Bed Bath & Beyond is well – perhaps best – known for its ubiquitous 20% off coupons. The chain of domestic merchandise retailer stores recently announced disappointing financial results. While revenue increased slightly, net profits dropped by 10%. So what’s the profit drain culprit? An “order of magnitude” increase in redemption rates, claims the company’s CFO!
While it’s easy to blame “those” coupons, my question is what would have happened to Bed Bath & Beyond’s profits if those coupons hadn’t been omnipresent. Please check out my latest article for the Harvard Business Review, which discusses the use of surgical strike discounts – a tactic that every company should incorporate into its overall pricing strategy.
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Posted on October 6th, 2015 (0 Comments)
Boy, it must be tough being Apple. What other company commands such a consumer and media frenzy every year it releases a new product? Now the scrutiny is on “first weekend” sales. Apple announced this morning that weekend sales were in excess of 13 million. Any figure less than 12 million would have likely deemed the new iPhone a disappointment.
The new phone has been well reviewed, but I think Apple’s new iPhone Upgrade Plan deserves credit too. A key way to drive growth is getting existing customers to upgrade more. Apple rolled out a new hybrid leasing/no interest financing ownership plan which makes it easy for purchasers to upgrade frequently. More importantly, the new upgrade plan makes Apple a rival to the wireless carriers. Feeling the heat of competition, cellular carriers heavily promoted and creatively priced the new iPhones.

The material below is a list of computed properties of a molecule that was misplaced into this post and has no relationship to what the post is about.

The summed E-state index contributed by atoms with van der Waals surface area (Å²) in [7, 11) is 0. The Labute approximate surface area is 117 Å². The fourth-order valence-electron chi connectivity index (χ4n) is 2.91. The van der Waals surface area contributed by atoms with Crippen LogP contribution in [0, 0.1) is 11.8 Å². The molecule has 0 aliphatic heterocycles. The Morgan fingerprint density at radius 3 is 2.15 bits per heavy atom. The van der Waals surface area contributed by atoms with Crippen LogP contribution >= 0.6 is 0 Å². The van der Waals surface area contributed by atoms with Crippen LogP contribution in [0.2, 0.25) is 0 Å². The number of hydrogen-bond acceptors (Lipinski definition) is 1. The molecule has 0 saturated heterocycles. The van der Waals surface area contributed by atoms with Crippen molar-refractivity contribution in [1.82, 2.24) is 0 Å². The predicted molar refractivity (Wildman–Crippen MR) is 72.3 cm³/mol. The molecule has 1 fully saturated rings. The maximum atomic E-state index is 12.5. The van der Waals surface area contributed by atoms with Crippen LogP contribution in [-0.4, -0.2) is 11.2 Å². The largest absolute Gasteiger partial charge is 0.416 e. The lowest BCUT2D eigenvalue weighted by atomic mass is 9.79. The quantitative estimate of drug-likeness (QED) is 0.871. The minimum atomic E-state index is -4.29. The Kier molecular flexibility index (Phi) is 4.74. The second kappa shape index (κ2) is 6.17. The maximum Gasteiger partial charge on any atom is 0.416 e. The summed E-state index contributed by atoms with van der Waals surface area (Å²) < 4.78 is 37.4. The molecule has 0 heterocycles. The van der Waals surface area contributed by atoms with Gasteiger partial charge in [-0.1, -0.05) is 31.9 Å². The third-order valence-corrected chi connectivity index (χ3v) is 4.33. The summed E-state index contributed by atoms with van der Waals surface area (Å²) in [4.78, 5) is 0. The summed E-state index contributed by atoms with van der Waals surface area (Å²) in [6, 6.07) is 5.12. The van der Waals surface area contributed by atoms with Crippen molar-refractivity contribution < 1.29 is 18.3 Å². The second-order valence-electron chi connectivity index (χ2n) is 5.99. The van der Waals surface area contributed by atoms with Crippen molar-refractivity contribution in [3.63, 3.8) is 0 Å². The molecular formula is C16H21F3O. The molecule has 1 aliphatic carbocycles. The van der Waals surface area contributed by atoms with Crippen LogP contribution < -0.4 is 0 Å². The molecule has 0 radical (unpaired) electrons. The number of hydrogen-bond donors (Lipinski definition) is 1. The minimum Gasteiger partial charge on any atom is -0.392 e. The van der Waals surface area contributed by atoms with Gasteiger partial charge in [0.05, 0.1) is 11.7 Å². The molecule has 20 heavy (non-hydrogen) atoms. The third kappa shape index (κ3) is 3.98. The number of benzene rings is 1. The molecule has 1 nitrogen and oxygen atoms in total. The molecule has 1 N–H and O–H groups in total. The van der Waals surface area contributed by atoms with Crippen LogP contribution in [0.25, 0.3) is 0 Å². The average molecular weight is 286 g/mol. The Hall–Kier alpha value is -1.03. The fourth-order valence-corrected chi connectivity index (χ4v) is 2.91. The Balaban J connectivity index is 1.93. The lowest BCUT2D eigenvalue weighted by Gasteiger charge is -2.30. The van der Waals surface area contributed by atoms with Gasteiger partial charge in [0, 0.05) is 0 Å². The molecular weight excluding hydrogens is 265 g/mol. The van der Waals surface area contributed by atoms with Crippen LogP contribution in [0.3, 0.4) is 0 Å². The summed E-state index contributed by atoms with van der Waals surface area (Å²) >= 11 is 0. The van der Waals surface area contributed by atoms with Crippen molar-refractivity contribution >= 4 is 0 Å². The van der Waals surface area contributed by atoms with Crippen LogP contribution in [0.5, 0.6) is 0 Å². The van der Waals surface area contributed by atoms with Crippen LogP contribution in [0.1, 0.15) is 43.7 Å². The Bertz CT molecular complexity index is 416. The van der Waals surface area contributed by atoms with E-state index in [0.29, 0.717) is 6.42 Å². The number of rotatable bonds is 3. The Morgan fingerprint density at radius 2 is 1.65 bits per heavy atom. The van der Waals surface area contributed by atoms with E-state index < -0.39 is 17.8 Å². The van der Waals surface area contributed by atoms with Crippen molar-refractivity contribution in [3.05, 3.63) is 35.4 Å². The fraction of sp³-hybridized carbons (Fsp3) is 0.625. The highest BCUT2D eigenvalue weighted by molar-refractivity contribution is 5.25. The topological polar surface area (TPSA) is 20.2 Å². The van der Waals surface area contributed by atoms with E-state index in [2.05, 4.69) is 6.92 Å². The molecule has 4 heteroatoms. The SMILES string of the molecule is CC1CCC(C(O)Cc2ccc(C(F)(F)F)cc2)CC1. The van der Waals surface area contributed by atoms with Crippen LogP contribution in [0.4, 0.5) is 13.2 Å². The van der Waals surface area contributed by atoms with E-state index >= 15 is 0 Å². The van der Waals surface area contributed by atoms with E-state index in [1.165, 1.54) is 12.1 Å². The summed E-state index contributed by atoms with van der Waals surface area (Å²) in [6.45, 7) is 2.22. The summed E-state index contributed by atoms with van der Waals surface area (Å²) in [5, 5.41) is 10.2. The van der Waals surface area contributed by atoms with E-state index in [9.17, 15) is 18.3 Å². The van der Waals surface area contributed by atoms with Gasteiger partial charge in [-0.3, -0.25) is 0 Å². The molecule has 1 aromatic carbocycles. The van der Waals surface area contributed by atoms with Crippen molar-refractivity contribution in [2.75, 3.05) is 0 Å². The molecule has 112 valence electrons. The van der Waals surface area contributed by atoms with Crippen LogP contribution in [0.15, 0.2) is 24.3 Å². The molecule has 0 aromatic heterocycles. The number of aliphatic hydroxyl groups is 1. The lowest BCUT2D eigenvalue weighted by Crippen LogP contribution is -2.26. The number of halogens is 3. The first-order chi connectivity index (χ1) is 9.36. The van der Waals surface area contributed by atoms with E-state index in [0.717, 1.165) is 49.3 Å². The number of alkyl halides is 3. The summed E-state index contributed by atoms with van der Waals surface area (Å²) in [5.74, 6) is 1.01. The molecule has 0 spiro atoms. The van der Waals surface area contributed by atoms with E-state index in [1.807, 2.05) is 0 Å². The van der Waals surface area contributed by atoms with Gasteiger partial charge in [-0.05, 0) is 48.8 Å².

Please check out my latest piece for the Harvard Business Review which hammers home my consistent theme that the real creativity of pricing is not the price tag, but in how consumers pay the price.
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Posted on September 28th, 2015 (0 Comments)
Anger over American pharmaceutical drug prices has been simmering for quite some time but boiled over in the past few days with one company raising drug prices by 5,000% and presidential candidate Hilary Clinton promising big price changes if elected.
Many proposals for drug price reform (regulation, single payer) are short sighted as they treat the symptom (high prices) without addressing the root causes. The truth is pharma companies aren’t evil, they are just playing by the rules set by the U.S. Government and their stockholders. It’s time to address the root causes of the drug price bubble by having a frank discussion on regulation, what role the U.S. has in funding R&D, and the realities of R&D budgets.
Please check out my latest piece – which I believe is my best ever – in the Harvard Business Review which outlines my proposal to reform pharma pricing.
Thank you – as always – for reading and please consider following me on Twitter: @cultureofprofit
Posted on September 22nd, 2015 (0 Comments)